We do intend to designate the passport. We do intend to designate residence permits and other immigration documents. We do intend to issue stand-alone identity cards, but on a voluntary basis, not a compulsory basis. As we have always made clear, however, we believe that the legislation should be flexible enough to allow for the possibility of designation of other official documents in the future. I have said that I would want to look at the possibility of designation of Criminal Records Bureau certificates in England and Wales. There may be a good case for designating those documents, but we would need to consider issues such as the impact on volunteers, and that would be for future consideration.

In the light of some of the recent publicity, I should make it clear that, along with my right hon. Friend the Secretary of State for Transport, I have looked actively at designating driving licences, but we have decided not to do so. The Driver and Vehicle Licensing Agency already uses the passport database to check, with consent, the identity of people applying for photocard licences. That is more secure for the DVLA and more convenient for individuals, who do not have to send their passport to the DVLA. In the same way, issuing driving licences to people with ID cards will be more secure and convenient, but we have no plans to require people to get an ID card before applying for a driving licence.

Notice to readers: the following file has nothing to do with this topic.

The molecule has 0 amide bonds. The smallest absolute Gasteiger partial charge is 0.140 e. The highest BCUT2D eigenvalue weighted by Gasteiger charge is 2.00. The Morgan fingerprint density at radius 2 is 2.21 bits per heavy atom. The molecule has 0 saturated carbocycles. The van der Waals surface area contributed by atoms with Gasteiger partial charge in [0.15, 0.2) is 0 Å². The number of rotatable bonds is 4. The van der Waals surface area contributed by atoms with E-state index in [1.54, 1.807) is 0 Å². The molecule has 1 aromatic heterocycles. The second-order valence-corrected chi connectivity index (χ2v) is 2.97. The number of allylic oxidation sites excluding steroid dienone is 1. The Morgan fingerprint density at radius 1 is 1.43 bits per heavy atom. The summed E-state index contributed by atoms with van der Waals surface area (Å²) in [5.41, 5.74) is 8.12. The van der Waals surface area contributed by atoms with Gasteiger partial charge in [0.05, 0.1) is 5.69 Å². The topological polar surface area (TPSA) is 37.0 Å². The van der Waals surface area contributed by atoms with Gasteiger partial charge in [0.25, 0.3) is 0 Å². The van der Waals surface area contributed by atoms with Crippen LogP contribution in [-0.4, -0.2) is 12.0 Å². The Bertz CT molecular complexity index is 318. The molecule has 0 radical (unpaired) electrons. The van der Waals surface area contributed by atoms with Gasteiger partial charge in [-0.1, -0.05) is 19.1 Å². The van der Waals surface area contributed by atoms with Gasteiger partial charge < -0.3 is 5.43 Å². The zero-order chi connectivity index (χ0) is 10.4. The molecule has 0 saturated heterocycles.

I should emphasis that, as my hon. Friend the Minister of State said, mandatory recall of paper driving licences is a measure to improve the security of driving licences and has nothing to do with ID cards. My right hon. Friend the Secretary of State for Transport is considering the Government's position on the defeat in the House of Lords on the provision in the Road Safety Bill and will announce his intentions in due course.

Mr. Wallace rose—

Mr. Hollobone rose—

Mr. Clarke: I will give way in a second, as I said.
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I need to make it clear that there will be no possibility of designating any document until the identity card scheme is introduced. The designation order will need to set out the exact details of the proposed class of document, with any exceptions, and will also need to specify the timetable for designation. Each designation order under clause 4 will need to be approved by both Houses of Parliament under the affirmative resolution procedure. It could not be done for any particular document, including all those that I have mentioned, without a very full opportunity for proper debate and scrutiny.

A number of my colleagues, in particular my hon. Friend the Member for Walthamstow (Mr. Gerrard), have been concerned about the process of designating documents, and I hope that the procedure that I have set out makes clear the approach that we are following.

Mr. Wallace: The hon. Member for Walthamstow (Mr. Gerrard) made the point about residence permits and human rights. What the Home Secretary has not answered—it was not answered in Committee either—is how the proposal affects the 380,000 Irish citizens currently resident in this country who enjoy a protection as a result of a separate Irish-Anglo treaty that dates back some years.